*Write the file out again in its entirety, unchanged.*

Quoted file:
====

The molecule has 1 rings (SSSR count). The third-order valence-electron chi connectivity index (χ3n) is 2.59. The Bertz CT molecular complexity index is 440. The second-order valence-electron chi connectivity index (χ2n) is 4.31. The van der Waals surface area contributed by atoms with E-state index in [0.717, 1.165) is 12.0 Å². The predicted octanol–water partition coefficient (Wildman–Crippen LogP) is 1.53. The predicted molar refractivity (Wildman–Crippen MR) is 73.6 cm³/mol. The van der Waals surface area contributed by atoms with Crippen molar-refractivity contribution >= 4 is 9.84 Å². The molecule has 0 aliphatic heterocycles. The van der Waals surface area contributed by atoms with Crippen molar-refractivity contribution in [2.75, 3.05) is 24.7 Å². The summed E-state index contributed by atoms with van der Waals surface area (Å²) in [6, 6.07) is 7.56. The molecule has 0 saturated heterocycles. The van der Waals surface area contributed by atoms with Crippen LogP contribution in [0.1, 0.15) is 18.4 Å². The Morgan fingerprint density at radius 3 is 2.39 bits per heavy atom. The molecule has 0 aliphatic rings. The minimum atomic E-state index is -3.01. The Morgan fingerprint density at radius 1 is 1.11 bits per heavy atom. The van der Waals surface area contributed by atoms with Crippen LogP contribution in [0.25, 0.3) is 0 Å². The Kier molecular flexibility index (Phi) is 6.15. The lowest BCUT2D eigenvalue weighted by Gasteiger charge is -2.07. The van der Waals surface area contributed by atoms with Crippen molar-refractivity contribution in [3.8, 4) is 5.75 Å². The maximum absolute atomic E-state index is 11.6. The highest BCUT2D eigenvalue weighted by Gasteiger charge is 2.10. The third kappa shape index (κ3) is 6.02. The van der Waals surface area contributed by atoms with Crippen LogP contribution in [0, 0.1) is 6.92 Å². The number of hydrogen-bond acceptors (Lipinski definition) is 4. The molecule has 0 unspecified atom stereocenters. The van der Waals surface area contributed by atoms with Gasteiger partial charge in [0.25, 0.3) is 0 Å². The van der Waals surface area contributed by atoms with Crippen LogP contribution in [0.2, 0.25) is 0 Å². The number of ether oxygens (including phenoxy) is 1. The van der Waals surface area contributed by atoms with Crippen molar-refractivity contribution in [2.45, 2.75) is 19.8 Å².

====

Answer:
The molecule has 1 rings (SSSR count). The third-order valence-electron chi connectivity index (χ3n) is 2.59. The Bertz CT molecular complexity index is 440. The second-order valence-electron chi connectivity index (χ2n) is 4.31. The van der Waals surface area contributed by atoms with E-state index in [0.717, 1.165) is 12.0 Å². The predicted octanol–water partition coefficient (Wildman–Crippen LogP) is 1.53. The predicted molar refractivity (Wildman–Crippen MR) is 73.6 cm³/mol. The van der Waals surface area contributed by atoms with Crippen molar-refractivity contribution >= 4 is 9.84 Å². The molecule has 0 aliphatic heterocycles. The van der Waals surface area contributed by atoms with Crippen molar-refractivity contribution in [2.75, 3.05) is 24.7 Å². The summed E-state index contributed by atoms with van der Waals surface area (Å²) in [6, 6.07) is 7.56. The molecule has 0 saturated heterocycles. The van der Waals surface area contributed by atoms with Crippen LogP contribution in [0.1, 0.15) is 18.4 Å². The Morgan fingerprint density at radius 3 is 2.39 bits per heavy atom. The molecule has 0 aliphatic rings. The minimum atomic E-state index is -3.01. The Morgan fingerprint density at radius 1 is 1.11 bits per heavy atom. The van der Waals surface area contributed by atoms with Crippen LogP contribution in [0.25, 0.3) is 0 Å². The Kier molecular flexibility index (Phi) is 6.15. The lowest BCUT2D eigenvalue weighted by Gasteiger charge is -2.07. The van der Waals surface area contributed by atoms with Crippen molar-refractivity contribution in [3.8, 4) is 5.75 Å². The maximum absolute atomic E-state index is 11.6. The highest BCUT2D eigenvalue weighted by Gasteiger charge is 2.10. The third kappa shape index (κ3) is 6.02. The van der Waals surface area contributed by atoms with Crippen LogP contribution in [0, 0.1) is 6.92 Å². The number of hydrogen-bond acceptors (Lipinski definition) is 4. The molecule has 0 unspecified atom stereocenters. The van der Waals surface area contributed by atoms with Gasteiger partial charge in [0.25, 0.3) is 0 Å². The van der Waals surface area contributed by atoms with Crippen LogP contribution in [0.2, 0.25) is 0 Å². The number of ether oxygens (including phenoxy) is 1. The van der Waals surface area contributed by atoms with Crippen molar-refractivity contribution in [2.45, 2.75) is 19.8 Å².